Reacting to a new hybrid approach to front-of-pack labelling recommended by the country's food watchdog, the British Retail Consortium (BRC) said it would be 'too soon' to adopt a new UK labelling regime in light of pending EU rules on food labels.
“It makes no sense at all to have new UK regulations for retailers, before regulations are being reviewed by the European Union,” a spokesperson for the BRC explained to FoodNavigator.com.
With consumer health in sight, earlier this month the UK's Food Standards Agency (FSA) published a briefing paper on food labels for the country's health ministry. Their single approach label essentially combines three existing systems: traffic light colours, text and percentage GDAs.
Since 2006 the agency has encouraged food manufacturers to use front-of-pack (FOP) labels to inform the consumer over the levels of fat, saturated fat, salt and sugars in a given food product. At the time, the FSA recommended the traffic light approach that sees high levels of fat, saturated fat, sugar and salt marked with a red mark, medium levels with an amber mark and low levels marked in green.
In addition to the traffic light system, industry participants have plumped for different schemes. The food industry has promoted the guidance daily amount (GDA) scheme which uses recommended percentage amounts. While other products bear the words ‘high’, ‘medium’, and ‘low’ in relation to the nutrients.
However, instead of bringing clarity to the consumer, this kaleidescope of schemes has actually confused consumers, claims the FSA. The agency cites a 'robust' study on the varying schemes published in May 2009 that concluded the words ‘high, medium and low’ were understood best. Combining this text with traffic light colours and percentage Guideline Daily Amounts (% GDAs) would enable more people to make “healthier choices easily”, suggested the food watchdog in early March.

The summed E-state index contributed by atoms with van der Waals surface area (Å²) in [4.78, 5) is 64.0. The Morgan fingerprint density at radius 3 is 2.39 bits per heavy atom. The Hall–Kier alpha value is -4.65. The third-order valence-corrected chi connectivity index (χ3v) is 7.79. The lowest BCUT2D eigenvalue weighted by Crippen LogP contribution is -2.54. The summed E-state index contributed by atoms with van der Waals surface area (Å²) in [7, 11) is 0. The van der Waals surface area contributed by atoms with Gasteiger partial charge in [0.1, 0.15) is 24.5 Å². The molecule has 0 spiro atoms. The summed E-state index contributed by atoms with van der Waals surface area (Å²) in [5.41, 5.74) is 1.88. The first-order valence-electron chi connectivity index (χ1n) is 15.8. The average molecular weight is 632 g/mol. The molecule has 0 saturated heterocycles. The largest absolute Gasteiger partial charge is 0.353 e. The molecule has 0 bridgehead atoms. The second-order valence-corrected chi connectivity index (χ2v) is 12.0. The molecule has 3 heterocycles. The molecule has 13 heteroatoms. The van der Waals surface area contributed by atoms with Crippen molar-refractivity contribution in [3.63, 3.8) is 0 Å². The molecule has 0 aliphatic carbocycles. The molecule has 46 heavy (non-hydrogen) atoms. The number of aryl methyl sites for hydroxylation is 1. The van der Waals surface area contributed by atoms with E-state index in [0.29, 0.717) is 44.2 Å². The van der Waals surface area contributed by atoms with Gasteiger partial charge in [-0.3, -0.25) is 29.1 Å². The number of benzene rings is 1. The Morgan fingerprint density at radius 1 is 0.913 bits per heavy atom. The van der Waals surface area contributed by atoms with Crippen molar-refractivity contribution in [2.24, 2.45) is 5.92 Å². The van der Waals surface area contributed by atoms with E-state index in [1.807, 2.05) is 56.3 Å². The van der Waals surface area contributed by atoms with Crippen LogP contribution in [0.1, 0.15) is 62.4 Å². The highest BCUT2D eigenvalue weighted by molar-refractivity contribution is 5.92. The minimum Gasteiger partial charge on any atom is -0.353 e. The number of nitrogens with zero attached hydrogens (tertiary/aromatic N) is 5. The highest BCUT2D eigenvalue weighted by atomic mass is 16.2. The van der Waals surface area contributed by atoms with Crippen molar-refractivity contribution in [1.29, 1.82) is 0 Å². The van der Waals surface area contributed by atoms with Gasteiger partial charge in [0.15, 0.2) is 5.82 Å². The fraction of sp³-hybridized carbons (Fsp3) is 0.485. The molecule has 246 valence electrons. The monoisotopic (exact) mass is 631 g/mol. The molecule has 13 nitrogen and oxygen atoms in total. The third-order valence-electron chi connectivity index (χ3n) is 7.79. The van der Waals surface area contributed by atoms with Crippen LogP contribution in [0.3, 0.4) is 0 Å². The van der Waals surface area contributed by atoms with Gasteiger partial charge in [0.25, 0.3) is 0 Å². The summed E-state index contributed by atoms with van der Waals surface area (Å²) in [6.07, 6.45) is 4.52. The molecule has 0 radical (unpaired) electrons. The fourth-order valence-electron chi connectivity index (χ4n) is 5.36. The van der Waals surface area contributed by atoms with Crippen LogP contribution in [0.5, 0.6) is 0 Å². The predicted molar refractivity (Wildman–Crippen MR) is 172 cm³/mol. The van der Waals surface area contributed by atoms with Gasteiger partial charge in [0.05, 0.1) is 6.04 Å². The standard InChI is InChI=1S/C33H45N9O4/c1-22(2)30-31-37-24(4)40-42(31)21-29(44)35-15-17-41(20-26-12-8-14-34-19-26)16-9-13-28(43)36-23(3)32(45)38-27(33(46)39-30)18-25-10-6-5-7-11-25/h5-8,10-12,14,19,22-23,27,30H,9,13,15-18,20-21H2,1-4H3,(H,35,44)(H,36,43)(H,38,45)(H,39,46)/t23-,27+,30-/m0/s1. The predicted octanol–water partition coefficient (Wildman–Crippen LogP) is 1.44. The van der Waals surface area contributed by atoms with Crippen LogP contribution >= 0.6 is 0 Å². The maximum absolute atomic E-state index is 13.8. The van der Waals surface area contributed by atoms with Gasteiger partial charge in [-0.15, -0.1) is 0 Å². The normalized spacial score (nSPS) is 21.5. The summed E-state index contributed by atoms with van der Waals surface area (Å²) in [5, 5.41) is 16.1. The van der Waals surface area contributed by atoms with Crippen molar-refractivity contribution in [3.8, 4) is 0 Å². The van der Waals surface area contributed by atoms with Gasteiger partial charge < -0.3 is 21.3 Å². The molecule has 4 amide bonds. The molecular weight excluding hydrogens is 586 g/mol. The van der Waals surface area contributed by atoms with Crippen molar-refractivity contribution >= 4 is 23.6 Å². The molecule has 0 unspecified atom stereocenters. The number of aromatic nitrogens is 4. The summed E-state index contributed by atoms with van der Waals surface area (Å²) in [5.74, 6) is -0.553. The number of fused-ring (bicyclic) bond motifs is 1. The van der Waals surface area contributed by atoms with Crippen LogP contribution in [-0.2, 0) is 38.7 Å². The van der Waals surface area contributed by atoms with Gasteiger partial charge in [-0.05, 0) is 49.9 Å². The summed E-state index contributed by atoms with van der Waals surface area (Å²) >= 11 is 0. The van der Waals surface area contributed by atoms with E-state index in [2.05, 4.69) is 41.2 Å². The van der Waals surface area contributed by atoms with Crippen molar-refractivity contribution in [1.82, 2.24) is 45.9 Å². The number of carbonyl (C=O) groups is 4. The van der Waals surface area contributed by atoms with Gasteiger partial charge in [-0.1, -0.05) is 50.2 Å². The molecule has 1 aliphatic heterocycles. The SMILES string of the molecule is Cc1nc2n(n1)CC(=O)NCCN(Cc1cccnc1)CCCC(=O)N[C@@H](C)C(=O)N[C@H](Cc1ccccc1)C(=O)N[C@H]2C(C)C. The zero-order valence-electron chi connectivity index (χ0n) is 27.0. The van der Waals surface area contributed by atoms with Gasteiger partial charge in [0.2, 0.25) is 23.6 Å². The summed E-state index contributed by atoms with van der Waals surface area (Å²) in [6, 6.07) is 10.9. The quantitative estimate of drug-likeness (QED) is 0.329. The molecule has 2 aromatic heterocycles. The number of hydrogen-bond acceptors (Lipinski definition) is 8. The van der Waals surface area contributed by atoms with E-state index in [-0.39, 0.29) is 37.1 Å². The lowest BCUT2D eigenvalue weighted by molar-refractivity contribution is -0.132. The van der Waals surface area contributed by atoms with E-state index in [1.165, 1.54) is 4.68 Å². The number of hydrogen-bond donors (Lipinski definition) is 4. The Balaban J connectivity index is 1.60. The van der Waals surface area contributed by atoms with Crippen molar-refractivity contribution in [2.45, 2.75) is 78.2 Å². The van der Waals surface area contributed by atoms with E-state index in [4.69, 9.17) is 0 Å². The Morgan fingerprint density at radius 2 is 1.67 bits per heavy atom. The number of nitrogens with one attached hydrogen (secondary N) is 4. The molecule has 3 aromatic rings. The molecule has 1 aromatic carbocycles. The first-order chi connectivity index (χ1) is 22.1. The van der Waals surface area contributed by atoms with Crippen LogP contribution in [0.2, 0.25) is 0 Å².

But for the BRC, any changes to food labelling rules in the UK should wait until a final decision about FOP labelling is taken at a European level and when the European Union concludes its review.
“Changing and then changing again would just produce extra costs and customer confusion,” said Andrew Opie, British Retail Consortium food director.
Opie claims it is 'too soon' for the UK to adopt any new regime of its own. Labelling, he continued, is just one aspect of a host of measures required to arrest soaring obesity figures, 'such as public education, exercise and personal responsibility, that must also be given significant attention'.